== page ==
Late last year I was sent on a mission by Hobart & Beyond to visit Bonorong Wildlife Sanctuary and photograph some of the animals currently under care in this fantastic place. I said I was up for a challenge outside of my normal comfort zone and felt it was about time I photographed some moving subjects rather that the regular still landscapes I generally publish on my @tassiegrammer Instagram account. What many people don’t know about Bonorong is that they don’t just have the public attraction in the wildlife park, but they also operate a network of carers throughout Tasmania who are on call 24 hours a day to offer assistance to sick and injured wildlife.
I learnt this firsthand myself as a group of us were on a road trip on the West Coast of Tasmania for RACT and Tourism Tasmania and were in need of a wildlife carer to assist us with an injured wallaby joey whose mother had been hit and sadly killed by a car outside of Zeehan. One of the incredibly passionate members of our group cared for the joey overnight in her accommodation while we sought a carer within the local region to help us. We were able to locate a carer through the 24 hour wildlife rescue support helpline and dropped the joey off to be cared for the next morning Queenstown. If it wasn’t for the assistance offered by Bonorong on this occasion there would have been no chance of survival for the little baby wallaby.
The wildlife rescue service that is provided to the general public is 100% funded by the entry fees to the Bonorong Wildlife Park. Many of the animals within the park are those that have been rescued and placed under full time care for their ongoing health and wellbeing, and also for the eventual release of those that are deemed healthy and fit enough to return to the wild. The education programs offered to school children and those of us who would call ourselves “bigger children” help to provide ongoing knowledge and awareness of the struggles many of the animals go through to survive.
Getting up close and personal to many of the animals is a fantastic experience no matter how young or old you may be. Here are 8 images I captured on this recent visit which I hope will encourage you to visit and support the wonderful work Bonorong does sometime in the very near future.
1. Jazz the Wombat – How cute is that face? There is something truly special about wombats. This little one made my heart melt when I saw it. When the lovely carer asked if we would like to photograph it, there was no chance of saying no.
2. Fidget the Albino Brushtail Possum – Fidget is a very rare animal. As an albino possum chances of survival in the wild are very slim. If you do a personalised tour with Bonorong you will be able to get up close and possibly even feed this beautiful animal.
3. Just how much can a koala bare? – Koalas are well known for making people’s hearts melt. Sadly for the local population ongoing logging and clearing of land has seen populations dwindle as their natural eco system vanishes. Did you know that the koala is very closely related genetically to the wombat? They also like to sleep a lot.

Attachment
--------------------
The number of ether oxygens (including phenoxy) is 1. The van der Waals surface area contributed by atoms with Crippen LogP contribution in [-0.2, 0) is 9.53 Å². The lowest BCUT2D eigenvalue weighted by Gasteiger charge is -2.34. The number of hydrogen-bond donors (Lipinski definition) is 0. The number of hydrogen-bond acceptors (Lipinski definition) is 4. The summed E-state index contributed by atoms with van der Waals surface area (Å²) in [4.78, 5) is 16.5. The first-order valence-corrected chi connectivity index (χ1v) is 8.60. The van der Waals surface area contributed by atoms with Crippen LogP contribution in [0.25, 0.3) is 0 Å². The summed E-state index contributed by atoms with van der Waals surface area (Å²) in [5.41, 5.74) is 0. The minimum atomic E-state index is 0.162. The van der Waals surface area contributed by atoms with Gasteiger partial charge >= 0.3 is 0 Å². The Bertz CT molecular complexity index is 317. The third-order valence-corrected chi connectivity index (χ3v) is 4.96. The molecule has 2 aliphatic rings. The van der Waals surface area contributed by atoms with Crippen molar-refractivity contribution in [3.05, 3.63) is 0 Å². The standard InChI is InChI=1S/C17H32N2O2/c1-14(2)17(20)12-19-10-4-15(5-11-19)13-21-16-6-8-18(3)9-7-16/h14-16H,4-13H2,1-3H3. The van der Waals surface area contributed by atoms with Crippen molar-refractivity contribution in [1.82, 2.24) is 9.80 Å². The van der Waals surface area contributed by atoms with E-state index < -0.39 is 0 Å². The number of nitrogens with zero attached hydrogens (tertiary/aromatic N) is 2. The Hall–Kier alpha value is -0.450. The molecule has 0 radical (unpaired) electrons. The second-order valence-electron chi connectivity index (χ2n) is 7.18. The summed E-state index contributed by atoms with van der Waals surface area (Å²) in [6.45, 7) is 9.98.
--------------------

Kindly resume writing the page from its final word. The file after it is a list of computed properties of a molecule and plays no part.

4. Randall the Echidna – This little fella has a very special story. Bonorong rescued this little echidna after he was unfortunately attacked by a dog. Despite all odds, Randall made a full recovery after having an operation to remove his front right leg. After many months of rehabilitation he was able to walk again without causing any more harm to himself in the process. Now if you go and see Randall you will notice that he never stops moving! Nothing holds him back after the care Bonorong has given him.
5. Two headed kangaroo – I am still scratching my head wondering how on earth that little joey got itself into that position. It is definitely going to grow up to be a yoga master.
6. An emu having a bad hair day – “Hey you there – do you have any hair gel?”. The emus that are being cared for are so curious about what you are doing. I am sure that they would have a great attempt at operating your camera for you if you let it.
7. Yellow Bellied Parrot – The abundance of wild birdlife around the park is something that I notice every time I visit. On this visit there were a pair of Eastern Rosella flying around who were just asking to be photographed. Normally these birds do not sit still for longer than about two seconds. This one happily posed while plenty of pics were taken.
8. Noisy Miner – I am fairly sure this is the species name of this bird. As I was walking around the park it seemed to want to follow and watch me just as much as I was watching it. If this is not the name of the species, please let me know.
For more information about Bonorong Wildlife Park please visit http://bonorong.com.au. If you are in need of their animal rescue service please call the 24 hour support line on 0447 264 625. Public donations can be made help continue the amazing work Bonorong do with more information available here – http://bonorong.com.au/donate/